At the back of Boston Children’s Hospital, a wall of windows looks onto a 2.5-acre pit where the 11-story Hale Family Clinical Building will open in fall 2021. The tower is the centerpiece of a $1.25 billion expansion and renewal project that includes improvements to the Longwood Campus; a pedestrian bridge between the parking garage and main building; and a new Brookline clinic. It’s all taking shape under the leadership of Lisa Hogarty ’81, senior vice president of real estate planning and development at the hospital and a trustee at Colby-Sawyer who joined the board in 2016.
Listening to Hogarty narrate the project’s origin story as trucks remove load after load of dirt to prep the site, one has the feeling of standing backstage and peeking through the curtain at a production of immense proportions. It’s a comparison Hogarty can relate to — she was a Colby-Sawyer theater major and a Broadway stage manager before going into hospitality, healthcare and higher education. As a child in Hawaii, she spent a lot of time on her developer father’s construction sites watching him create something out of nothing. She’s known since a young age that space is malleable and multidimensional.
“These kinds of projects are just like huge Broadway shows,” Hogarty said. “But a lot of the work I do is translational because people aren’t always visual. We build cardboard cities that replicate the actual space so the clinical teams can actually be in the space to understand it and test everything. It’s like a full dress rehearsal. Then the architects tweak the design. It’s a huge cost saver because you get 98 percent of it right before the space is operational.”
On A Mission
Hogarty, who oversees an internal team of 160, views herself as an expediter who makes sure everyone from contractors and subcontractors to architects and engineers gets what they need to get the job done right.
“I try to hire the best people in the business. We have the teams that understand how complicated these buildings are,” Hogarty said. “I let them do their thing, but if there’s an issue, I try to take the drama and emotion out of the situation. Everybody is here to do this job, and the mission is so huge. Our patients are the sickest children in the world.”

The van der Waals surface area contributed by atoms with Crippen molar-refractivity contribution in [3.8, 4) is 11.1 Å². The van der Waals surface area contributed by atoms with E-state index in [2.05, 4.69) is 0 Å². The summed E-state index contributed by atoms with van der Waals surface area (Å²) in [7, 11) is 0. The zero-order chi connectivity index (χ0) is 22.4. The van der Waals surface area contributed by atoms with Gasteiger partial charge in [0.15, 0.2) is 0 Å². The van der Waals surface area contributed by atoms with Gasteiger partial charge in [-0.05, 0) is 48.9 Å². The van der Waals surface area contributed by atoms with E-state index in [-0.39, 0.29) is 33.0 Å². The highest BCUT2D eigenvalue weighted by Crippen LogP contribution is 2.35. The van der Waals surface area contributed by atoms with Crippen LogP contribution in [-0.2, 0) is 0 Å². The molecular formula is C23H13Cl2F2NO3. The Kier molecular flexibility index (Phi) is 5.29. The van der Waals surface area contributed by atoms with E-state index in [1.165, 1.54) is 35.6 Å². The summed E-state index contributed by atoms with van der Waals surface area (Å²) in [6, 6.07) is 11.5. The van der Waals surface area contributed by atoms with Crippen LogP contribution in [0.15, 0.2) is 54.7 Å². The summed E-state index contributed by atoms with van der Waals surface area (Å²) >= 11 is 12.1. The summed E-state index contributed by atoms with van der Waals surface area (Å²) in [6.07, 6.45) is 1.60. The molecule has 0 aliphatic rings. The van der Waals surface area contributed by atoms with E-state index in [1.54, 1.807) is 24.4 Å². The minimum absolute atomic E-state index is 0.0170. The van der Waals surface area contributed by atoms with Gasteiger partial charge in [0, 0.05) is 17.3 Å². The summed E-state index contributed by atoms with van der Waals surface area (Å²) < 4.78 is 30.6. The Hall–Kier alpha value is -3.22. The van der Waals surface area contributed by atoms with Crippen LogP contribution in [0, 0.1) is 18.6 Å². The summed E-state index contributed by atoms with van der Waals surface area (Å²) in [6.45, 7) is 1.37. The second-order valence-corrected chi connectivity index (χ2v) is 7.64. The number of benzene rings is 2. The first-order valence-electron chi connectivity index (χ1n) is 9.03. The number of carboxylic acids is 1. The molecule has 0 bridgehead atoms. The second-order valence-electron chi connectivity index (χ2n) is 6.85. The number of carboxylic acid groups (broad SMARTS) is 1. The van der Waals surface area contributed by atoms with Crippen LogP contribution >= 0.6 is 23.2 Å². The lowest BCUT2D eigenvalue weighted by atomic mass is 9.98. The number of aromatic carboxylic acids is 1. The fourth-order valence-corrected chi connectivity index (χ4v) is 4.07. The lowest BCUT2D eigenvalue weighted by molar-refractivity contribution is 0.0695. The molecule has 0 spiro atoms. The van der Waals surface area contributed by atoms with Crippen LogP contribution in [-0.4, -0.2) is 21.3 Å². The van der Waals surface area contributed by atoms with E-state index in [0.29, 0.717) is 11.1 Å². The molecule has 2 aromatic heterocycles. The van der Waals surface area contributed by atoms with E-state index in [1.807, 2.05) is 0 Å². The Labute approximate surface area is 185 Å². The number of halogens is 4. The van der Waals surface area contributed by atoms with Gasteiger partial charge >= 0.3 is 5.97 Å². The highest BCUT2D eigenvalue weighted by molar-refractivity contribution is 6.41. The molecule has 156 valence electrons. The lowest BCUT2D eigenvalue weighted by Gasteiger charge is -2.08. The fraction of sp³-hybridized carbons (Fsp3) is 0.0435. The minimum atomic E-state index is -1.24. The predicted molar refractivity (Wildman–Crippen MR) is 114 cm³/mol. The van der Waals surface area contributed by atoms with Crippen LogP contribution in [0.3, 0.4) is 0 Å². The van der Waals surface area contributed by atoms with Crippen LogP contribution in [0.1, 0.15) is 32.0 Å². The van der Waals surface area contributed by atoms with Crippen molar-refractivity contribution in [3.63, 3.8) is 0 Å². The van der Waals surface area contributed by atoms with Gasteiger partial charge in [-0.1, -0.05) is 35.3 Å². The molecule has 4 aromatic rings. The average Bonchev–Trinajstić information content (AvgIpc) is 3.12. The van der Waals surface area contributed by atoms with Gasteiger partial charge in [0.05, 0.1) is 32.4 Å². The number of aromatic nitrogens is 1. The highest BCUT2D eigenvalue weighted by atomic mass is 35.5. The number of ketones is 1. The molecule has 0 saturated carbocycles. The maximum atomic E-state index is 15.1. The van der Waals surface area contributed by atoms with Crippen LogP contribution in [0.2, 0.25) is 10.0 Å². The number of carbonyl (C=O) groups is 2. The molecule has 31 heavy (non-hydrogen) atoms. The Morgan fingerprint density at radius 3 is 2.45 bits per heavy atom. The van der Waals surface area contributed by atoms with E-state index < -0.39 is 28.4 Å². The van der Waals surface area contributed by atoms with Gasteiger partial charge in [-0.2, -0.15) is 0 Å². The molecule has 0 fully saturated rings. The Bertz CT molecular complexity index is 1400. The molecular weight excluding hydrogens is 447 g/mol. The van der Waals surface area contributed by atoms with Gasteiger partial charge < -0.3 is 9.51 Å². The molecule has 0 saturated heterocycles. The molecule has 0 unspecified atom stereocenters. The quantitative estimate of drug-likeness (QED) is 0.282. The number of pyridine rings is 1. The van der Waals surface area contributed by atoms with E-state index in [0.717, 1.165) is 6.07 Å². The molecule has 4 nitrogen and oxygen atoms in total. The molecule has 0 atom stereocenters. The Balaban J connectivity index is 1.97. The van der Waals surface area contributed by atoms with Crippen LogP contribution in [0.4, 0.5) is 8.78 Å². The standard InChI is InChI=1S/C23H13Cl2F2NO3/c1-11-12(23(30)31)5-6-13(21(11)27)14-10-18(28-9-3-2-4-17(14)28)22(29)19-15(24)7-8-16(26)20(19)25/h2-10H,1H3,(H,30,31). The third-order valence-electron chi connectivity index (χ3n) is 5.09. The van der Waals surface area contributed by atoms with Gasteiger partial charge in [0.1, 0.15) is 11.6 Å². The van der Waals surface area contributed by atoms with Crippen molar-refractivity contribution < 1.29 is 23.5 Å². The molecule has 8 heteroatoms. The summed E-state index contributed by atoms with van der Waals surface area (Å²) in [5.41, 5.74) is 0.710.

For five years in a row, U.S. News and World Report has named Boston Children’s Hospital the top children’s hospital in the country. Nothing is left to chance when it comes to the patients’ care or environment.
“This facility can never go down,” Hogarty said. “If there’s a natural disaster or, God forbid, a terrorist attack, the police and the Army will protect this hospital because no other place can take these children. There’s so much resiliency and redundancy baked into all our building systems because this hospital absolutely must continue operations no matter what.”
That careful consideration is evident everywhere, including in the details of the rooftop garden that opened on Mother’s Day. A feat of engineering 18 months in the works, the garden displaced the building’s mechanical equipment and rests on a raised platform that can be maintained from underneath. Statues and sculptures dot the 8,000-square-foot space, one of five green spaces planned for the expansion and renewal project. Behind 12-foot-tall bulletproof glass panels that can withstand a Category 3 hurricane, the colorful butterfly-themed garden offers a respite for patients, their families and the staff who care for them. Benches have handles to help weak patients stand; nooks offer privacy; the mulch is allergen-free recycled rubber; and for three seasons a year, flowering plants decorate the landscape.
“I knew the garden was a success the day it opened. Families brought their babies from the NICU, and it was the first time those babies had been outside. It was awesome,” Hogarty said. “Then there was this little guy who put on his sunglasses and just started rolling down the hill for hours. This kid was so happy; he hadn’t been outside the whole time he’d been in the hospital.”
The hospital is the last place any of its patients want to be, but Hogarty doesn’t let anything stand in her way of trying to improve their experience. For the pedestrian bridge, which will ease the stress of parking at and entering the hospital, she had to contend with a 195-foot span, 95-foot sections of steel and Boston’s narrow streets.
“The trucks won’t be able to make the turns, so we’re going to manufacture the steel alongside the garage,” Hogarty said. “The steel will come in 20-foot sections; we’ll weld it together, and then some weekend this fall, we’ll close Longwood Avenue and put the steel trusses in place. It’s funny how people’s expectations tend to be so low. Don’t tell me we’ll never be able to do something. Yes, we will.”
It’s not often you get to create a space that impacts somebody’s health, but Hogarty does it every day.
“What I do is a privilege,” she said. “It’s awesome. I just love to help people."